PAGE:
C. perfringens and C. septicum are the two clostridial species most associated with bacteremia in neutropenic patients.5 Clostridium septicum bacteremia can allow for the hematogenous dissemination of infection and can be rapidly fatal.3 Infection of the bowels of a susceptible host and compromise to the bowel wall integrity leads to entry of bacteria into the circulation. In severe cases, this in turn can lead to seeding of distal sites with progression to sequelae including clostridial myonecrosis (gas gangrene). While classical traumatic myonecrosis associated with an infected wound becomes contaminated with clostridial spores from the external environment (most commonly C. perfringens), atraumatic (or spontaneous) myonecrosis is associated with C. septicum (among other clostridial species) and results from hematogenous seeding of distal sites during bacteremia. Virulence and tissue necrosis are mediated by a variety of exotoxins produced by the organism,1 with alpha-toxin being the primary virulence determinant.4

Importantly, Clostridium septicum bacteremia is strongly associated with both hematogenous and gastrointestinal cancers. For this reason, detection of this pathogen in the blood may warrant further patient evaluation for potential sources of underlying pathology.2 In this patient’s case, typhlitis and neutropenic enterocolitis were precipitating factors leading to his C. septicum bacteremia as this patient presented without evidence of gastrointestinal malignancy. Following the procedure, the patient stabilized, and his condition continued to improve through recovery. His antibiotics were eventually discontinued, and he was discharged.


  1. Alves MLF, Ferreira MRA, Donassolo RA, Rodrigues RR, Conceição FR. Clostridium septicum: A review in the light of alpha-toxin and development of vaccines. Vaccine. 2021;39(35):4949-4956. doi:10.1016/j.vaccine.2021.07.019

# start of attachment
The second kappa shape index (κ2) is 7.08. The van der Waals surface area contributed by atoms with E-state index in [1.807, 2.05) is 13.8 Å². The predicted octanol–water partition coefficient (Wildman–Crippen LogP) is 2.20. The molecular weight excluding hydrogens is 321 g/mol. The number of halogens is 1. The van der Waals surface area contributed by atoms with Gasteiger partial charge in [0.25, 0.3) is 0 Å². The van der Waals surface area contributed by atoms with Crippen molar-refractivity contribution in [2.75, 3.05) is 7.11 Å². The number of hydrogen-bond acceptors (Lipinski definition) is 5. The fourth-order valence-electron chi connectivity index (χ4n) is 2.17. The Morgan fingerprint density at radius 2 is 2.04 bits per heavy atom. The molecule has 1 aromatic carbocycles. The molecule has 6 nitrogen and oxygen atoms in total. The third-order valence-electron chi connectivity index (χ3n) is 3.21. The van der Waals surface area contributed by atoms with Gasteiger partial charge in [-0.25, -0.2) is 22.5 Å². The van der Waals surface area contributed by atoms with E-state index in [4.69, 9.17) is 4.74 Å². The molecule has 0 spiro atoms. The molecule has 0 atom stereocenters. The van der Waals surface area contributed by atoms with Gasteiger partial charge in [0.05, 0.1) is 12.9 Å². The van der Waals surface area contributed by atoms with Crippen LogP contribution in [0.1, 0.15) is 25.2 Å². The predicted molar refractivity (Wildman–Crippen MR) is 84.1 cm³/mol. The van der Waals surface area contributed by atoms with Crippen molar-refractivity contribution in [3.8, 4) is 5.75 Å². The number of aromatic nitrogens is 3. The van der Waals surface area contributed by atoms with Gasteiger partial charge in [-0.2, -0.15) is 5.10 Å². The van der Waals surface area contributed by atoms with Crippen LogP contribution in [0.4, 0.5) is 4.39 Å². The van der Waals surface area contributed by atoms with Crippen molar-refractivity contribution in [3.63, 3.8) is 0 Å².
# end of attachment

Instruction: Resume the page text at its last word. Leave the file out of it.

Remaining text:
2. Mallozzi MJG, Clark AE. Trusting your gut: Diagnosis and management of clostridium septicum infections. Clinical Microbiology Newsletter. 2016;38(23):187-191. doi:10.1016/j.clinmicnews.2016.11.001
  3. Koransky JR, Stargel MD, Dowell VR Jr. Clostridium septicum bacteremia. Its clinical significance. Am J Med. 1979;66(1):63-66. doi:10.1016/0002-9343(79)90483-2
  4. Kennedy CL, Krejany EO, Young LF, et al. The alpha-toxin of Clostridium septicum is essential for virulence. Mol Microbiol. 2005;57(5):1357-1366. doi:10.1111/j.1365-2958.2005.04774.x
  5. Bennet JE, Dolin R, Blaser MJ, Onderdonk AB, Garrett WS. Diseases Caused by Clostridium. In Mandell, Douglas, and Bennett’s principles and practice of infectious diseases (2nd ed., pp. 2960-2968). Elsevier.

-Amanda Means is a PGY-1 resident in Anatomic and Clinical Pathology at the University of Texas Southwestern Medical Center in Dallas, Texas.  Dr. Means did her undergraduate studies at Sam Houston St University in Huntsville, TX and received her medical degree from the University of Texas Health Sciences Center in San Antonio.

-Clare McCormick-Baw, MD, PhD is an Assistant Professor of Clinical Microbiology at UT Southwestern in Dallas, Texas. She has a passion for teaching about laboratory medicine in general and the best uses of the microbiology lab in particular.

-Andrew Clark, PhD, D(ABMM) is an Assistant Professor at UT Southwestern Medical Center in the Department of Pathology, and Associate Director of the Clements University Hospital microbiology laboratory. He completed a CPEP-accredited postdoctoral fellowship in Medical and Public Health Microbiology at National Institutes of Health, and is interested in antimicrobial susceptibility and anaerobe pathophysiology.